Box Flyer

Digital Flyer, June 17th-Bay Area

Your box contains the following items, give or take any subs. 

  • 2lb. green romaine/red butter lettuce/red little gems
  • 1/2lb. mesclun
  • 1/2lb. spigariello
  • 1lb. spring onions
  • 2lb. English peas
  • 1 medium leek
  • handful mint 
  • 1 bunch orange carrots
  • 2lb. mixed citrus
  • 1lb. white peach and donut peach

This week’s box is a reprise of the box from a month ago, as we wait for the summer produce to kick into gear. It gives you a chance to make one of my all time favorite pastas, which can easily be vegetarian.

I also suggest you slice your stone fruit, chop a few almonds, mince some spring onion, toss with the mesclun salad greens, and add some fresh goat cheese, and enjoy many of the ingredients we offer, all in one salad bowl.

The signature items of the week are english peas and a leek, with a handful of mint leaves, giving you the opportunity to make a favorite pasta dish, spaghetti with peas and ricotta. I ate this dish at Romans in Brooklyn a few years ago, and I had to know how to make it at home, cooking various versions for myself over a few pea seasons. I asked Dave Gould, the former chef of Romans, to write out the recipe for our benefit. 

I guess this is a Romans classic creation, though we rarely did the same exact thing twice, so now it’s a Martin’s country kitchen creation.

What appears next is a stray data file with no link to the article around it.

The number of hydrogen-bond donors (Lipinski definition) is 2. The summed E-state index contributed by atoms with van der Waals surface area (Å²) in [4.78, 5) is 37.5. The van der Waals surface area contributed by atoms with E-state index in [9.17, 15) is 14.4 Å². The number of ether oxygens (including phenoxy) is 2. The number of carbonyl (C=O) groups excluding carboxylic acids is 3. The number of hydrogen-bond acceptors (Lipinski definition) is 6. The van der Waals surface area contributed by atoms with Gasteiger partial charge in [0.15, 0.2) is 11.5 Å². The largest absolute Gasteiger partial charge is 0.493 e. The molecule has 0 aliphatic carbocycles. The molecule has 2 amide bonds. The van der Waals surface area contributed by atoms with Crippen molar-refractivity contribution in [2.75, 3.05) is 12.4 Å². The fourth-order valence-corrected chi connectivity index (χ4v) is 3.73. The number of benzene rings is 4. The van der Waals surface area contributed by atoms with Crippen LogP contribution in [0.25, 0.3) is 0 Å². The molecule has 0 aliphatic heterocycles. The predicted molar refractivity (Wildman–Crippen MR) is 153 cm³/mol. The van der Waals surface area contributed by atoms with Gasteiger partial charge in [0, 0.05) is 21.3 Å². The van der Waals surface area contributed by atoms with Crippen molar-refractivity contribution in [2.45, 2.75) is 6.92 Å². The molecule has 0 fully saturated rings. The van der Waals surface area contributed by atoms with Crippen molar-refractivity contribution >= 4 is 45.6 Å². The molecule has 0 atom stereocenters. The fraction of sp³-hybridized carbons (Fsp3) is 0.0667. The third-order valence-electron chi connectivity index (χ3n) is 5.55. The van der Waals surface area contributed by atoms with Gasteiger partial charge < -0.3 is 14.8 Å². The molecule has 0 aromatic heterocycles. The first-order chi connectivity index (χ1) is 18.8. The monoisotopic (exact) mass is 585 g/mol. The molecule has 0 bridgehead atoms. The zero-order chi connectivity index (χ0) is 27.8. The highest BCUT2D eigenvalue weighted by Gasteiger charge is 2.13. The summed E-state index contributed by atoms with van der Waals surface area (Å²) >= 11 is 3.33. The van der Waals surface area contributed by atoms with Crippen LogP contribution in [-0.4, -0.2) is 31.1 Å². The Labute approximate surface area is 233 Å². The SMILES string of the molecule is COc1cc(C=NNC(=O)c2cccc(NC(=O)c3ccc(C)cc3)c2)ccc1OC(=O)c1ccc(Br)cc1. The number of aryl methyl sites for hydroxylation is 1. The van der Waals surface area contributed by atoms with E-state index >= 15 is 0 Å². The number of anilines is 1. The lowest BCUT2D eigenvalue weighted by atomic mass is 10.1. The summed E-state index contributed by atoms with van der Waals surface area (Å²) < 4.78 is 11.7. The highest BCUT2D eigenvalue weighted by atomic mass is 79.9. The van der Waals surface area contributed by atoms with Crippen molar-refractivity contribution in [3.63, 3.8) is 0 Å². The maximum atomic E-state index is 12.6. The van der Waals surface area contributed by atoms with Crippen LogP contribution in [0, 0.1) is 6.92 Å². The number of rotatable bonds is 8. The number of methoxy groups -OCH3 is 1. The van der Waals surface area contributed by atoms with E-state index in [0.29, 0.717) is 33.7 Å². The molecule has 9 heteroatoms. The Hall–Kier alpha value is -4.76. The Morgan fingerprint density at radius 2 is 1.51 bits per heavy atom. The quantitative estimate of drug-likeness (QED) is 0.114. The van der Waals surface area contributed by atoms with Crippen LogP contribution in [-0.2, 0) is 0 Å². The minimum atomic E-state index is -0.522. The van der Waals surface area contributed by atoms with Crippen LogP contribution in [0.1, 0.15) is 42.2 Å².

Start by shelling all of your peas. The pods can get smashed, almost bruising as you go, into a stockpot. If you’re vegetarian, fill the pot with water until it comes 3/4 of the way up the peas, so they are not fully submerged. Pea pod broth can be really delicious, but it must be concentrated, i.e. not watered down. Put in a clove or 2 (the spice), a tiny shard of cinnamon stick, leek tops trimmed of any discoloration, and a small handful of either dry porcini or dry morel mushrooms. And if you’re not vegetarian, substitute the water with good chicken broth.  

Bring to a rigorous boil over a high flame, skimming any foam that rises as you go. You should find at this point that the pea pods have wilted and are now barely submerged. Simmer over a very low flame for 5 minutes, drop in a few sprigs of mint, then leave to cool for 10 minutes, at which point it is ready to strain. You will need 1 cup of broth per person and the rest can be held for various future purposes.  

To build the sauce, slice the white leek bottoms (about 1T per person) thinly and sweat gently in a mixture of butter and olive oil, with a few cracks of black pepper and a few leaves of sage or basil. When very soft, but not colored, add the necessary amount of broth per person. Bring to a boil and season fully with salt. Boil spaghetti in unseasoned water until it is about 6 minutes away from being finished, and add it to the sauce along with all of the peas that you desire. Everything should simmer gently in the liquid, practically submerged until the last minute or two, so you will need to periodically add pasta water and taste consistently for seasoning.  

Ideally you can eyeball that when the noodles are cooked there will be about 1/2 cup of broth left in the pot per person. Turn the flame off and add a heaping tablespoon of ricotta per person, the light green leek middles, sliced thinly, a few torn mint leaves and a small squeeze of lemon juice. Stir aggressively, but quickly, so as to not agitate the ricotta too much. The idea is that it remains clumpy and turns your broth milky and rich.  

Divide evenly amongst soup bowls and shower with freshly grated pecorino cheese, black pepper and good green olive oil.